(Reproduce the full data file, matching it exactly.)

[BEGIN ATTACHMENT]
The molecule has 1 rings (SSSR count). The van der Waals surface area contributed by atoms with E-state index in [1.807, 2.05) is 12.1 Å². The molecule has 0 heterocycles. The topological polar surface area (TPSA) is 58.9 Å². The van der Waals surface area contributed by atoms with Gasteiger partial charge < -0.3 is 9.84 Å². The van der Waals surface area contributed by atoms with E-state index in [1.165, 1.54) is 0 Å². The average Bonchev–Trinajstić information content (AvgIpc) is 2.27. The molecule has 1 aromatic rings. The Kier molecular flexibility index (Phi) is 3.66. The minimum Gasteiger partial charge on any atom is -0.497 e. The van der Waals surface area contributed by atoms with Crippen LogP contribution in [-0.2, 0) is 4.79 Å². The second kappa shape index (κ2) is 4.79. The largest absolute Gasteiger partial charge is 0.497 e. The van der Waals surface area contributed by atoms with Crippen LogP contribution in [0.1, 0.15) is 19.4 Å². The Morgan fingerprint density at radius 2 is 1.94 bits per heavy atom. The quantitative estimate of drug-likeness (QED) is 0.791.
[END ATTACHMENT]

The molecule has 1 rings (SSSR count). The van der Waals surface area contributed by atoms with E-state index in [1.807, 2.05) is 12.1 Å². The molecule has 0 heterocycles. The topological polar surface area (TPSA) is 58.9 Å². The van der Waals surface area contributed by atoms with Gasteiger partial charge < -0.3 is 9.84 Å². The van der Waals surface area contributed by atoms with E-state index in [1.165, 1.54) is 0 Å². The average Bonchev–Trinajstić information content (AvgIpc) is 2.27. The molecule has 1 aromatic rings. The Kier molecular flexibility index (Phi) is 3.66. The minimum Gasteiger partial charge on any atom is -0.497 e. The van der Waals surface area contributed by atoms with Crippen LogP contribution in [-0.2, 0) is 4.79 Å². The second kappa shape index (κ2) is 4.79. The largest absolute Gasteiger partial charge is 0.497 e. The van der Waals surface area contributed by atoms with Crippen LogP contribution in [0.1, 0.15) is 19.4 Å². The Morgan fingerprint density at radius 2 is 1.94 bits per heavy atom. The quantitative estimate of drug-likeness (QED) is 0.791.